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How to Become a Certified Tutor in Virginia

Certified tutors are much more than instructors who assist students who are struggling in certain subjects. To find out more about how to become a certified tutor in Virginia, look no further.

In Virginia, students can be homeschooled by certified tutors. This article will look at what a certified tutor is and the requirements necessary to become such.

Requirements for Certified Tutors in Virginia

Average Salary for Other Teachers in Virginia (2017)* $59,670
Required Degree Bachelor's Degree
Required Field Any
Testing Requirements Virginia Communication and Literacy Assessment (VCLA); subject- and grade-specific Praxis exam

Source: *U.S. Bureau of Labor Statistics

Step 1: Understanding a Tutor

A certified tutor is another name for a homeschool teacher in Virginia. There is no actual certification to be a certified tutor. Instead, you must complete all the requirements necessary to become a licensed teacher in the state. While you can teach your own kids, you may choose to sell your services to other families who prefer to keep their children away from the standardized state schools. The final step in this will explain what you need to do in order to teach outside of school. First, you must get your teaching license.

Step 2: Complete Education Requirements

Teachers need to complete a bachelor's degree at minimum to get licensed. While a master's degree or more could be helpful, the state requirement is a bachelor's degree, preferably one that includes a teacher preparation program. Many colleges and universities in Virginia do offer programs at the bachelor's degree level that are geared towards licensure. This means that if you take an education, history education, elementary education, special education, or even math education program, you'll likely see that there is licensure mentioned on the school's page. These programs will include educational theory, classroom management, and child development courses, along with a teaching internship that puts you directly in the classroom with another professional teacher. For a certified tutor, this step could be even more important, since you will need to understand what happens in the classroom to provide a better and normal learning environment for your clients.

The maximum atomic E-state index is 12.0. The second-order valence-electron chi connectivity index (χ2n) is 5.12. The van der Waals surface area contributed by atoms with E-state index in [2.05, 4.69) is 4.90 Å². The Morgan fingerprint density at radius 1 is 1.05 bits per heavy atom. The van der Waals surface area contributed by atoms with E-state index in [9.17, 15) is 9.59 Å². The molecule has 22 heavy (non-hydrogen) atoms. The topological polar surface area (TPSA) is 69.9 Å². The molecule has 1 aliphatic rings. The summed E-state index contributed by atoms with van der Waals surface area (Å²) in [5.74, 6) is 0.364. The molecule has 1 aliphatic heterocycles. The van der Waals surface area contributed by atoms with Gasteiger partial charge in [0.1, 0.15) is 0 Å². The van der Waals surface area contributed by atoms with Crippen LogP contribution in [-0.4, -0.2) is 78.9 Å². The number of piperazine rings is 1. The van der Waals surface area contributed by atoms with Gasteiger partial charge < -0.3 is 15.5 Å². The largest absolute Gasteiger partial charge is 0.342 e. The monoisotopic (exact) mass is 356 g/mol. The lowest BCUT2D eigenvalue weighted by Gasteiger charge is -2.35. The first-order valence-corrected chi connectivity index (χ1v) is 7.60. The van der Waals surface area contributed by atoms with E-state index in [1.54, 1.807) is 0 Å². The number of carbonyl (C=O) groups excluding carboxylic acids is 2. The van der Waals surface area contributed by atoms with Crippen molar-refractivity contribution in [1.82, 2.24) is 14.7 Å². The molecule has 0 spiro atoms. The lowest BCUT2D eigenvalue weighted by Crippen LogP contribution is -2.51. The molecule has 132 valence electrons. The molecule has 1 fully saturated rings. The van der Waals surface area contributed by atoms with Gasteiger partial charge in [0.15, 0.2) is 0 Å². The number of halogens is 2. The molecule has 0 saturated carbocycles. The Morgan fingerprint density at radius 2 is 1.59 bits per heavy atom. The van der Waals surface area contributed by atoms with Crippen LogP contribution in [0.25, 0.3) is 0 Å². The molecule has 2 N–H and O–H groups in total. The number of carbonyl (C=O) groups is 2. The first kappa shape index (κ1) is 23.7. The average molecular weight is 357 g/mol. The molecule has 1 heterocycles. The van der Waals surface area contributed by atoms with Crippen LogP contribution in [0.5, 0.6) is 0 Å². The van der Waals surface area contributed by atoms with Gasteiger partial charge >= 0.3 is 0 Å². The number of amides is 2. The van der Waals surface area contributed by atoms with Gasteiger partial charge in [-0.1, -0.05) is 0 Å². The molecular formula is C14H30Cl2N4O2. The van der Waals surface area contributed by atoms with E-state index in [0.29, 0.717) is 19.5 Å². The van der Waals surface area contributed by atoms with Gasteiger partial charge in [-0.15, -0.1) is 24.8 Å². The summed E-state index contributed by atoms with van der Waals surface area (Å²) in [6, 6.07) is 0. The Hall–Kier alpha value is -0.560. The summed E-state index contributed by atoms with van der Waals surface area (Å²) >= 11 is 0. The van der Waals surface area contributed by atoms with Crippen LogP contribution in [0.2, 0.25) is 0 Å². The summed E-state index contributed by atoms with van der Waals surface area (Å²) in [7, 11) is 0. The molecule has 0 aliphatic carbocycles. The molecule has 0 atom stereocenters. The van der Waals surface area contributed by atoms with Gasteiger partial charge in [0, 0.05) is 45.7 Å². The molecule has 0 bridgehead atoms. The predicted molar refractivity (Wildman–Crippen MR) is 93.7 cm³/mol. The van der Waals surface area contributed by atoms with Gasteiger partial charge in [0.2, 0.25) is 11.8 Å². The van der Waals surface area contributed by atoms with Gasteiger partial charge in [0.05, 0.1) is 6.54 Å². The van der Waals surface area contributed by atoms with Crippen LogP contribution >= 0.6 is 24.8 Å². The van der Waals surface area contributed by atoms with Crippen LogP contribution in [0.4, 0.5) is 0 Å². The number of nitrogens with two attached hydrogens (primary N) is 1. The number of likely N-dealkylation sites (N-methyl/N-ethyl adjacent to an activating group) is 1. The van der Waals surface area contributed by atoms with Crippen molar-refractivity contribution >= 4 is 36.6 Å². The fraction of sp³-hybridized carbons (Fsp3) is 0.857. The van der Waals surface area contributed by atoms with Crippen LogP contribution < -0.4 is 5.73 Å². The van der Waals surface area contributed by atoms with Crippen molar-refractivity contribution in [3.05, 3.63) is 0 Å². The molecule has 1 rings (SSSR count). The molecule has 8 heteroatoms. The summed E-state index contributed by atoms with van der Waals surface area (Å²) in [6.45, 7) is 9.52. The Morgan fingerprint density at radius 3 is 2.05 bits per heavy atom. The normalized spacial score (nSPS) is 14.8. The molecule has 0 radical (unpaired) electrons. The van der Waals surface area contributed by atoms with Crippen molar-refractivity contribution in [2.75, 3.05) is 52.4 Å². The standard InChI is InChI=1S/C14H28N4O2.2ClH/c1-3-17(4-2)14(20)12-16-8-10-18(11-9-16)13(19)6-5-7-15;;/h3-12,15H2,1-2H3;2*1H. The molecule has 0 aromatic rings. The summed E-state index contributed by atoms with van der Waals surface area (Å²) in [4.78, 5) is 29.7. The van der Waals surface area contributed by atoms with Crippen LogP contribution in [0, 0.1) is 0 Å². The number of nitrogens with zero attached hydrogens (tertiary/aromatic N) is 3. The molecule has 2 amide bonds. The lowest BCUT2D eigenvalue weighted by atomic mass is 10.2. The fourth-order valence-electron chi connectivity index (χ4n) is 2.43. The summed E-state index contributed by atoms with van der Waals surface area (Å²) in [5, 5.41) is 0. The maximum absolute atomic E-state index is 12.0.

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Step 3: Complete Exams

All teachers must take and pass certain exams to become licensed. The one that every teacher will complete is the Virginia Communication and Literacy Assessment (VCLA). This assessment is made up of two subtests: reading and writing. There is no benefit to taking the exams together or individually, you'll still be charged $40 for each subtest and need to get a score of 235 on each. If you'd prefer to take these individually, you may do so, otherwise, they can be taken together, and you'll have four hours to complete these tests.

After this, you'll be required to complete the Praxis exam that is associated with your endorsement. The endorsement is the grade level and/or subject you want to teach. Elementary education requires you to test on all subjects, while middle and secondary school-level assessments typically test by subject, such as physical education, science, language arts, etc. Each exam is constructed differently and has its own minimum score requirements.

Step 4: Fulfill Other Requirements

There are two training programs that can be completed for free online to qualify for licensing: the DOE's dyslexia awareness training and the DSS's child abuse and neglect recognition training. These both need to be completed prior to your license application. Prospective teachers must also be certified in CPR and first aid. As a certified tutor, this could be even more important, as you'll likely be the only one with these children at any given time and need to be prepared in an emergency.

Finally, to become a certified teacher, you must submit a letter to the superintendent of the school district that your client's child would attend. This should inform the superintendent that you will be teaching that child rather than him/her going to school. You must include proof of your licensure, and there is no need to continuously send this letter each year.

Certification Resources for Virginia Certified Tutors

Since a certified tutor needs to complete all the same exams as teachers seeking licensure, you may need some help studying. Below are some links to guide you in your test preparations.


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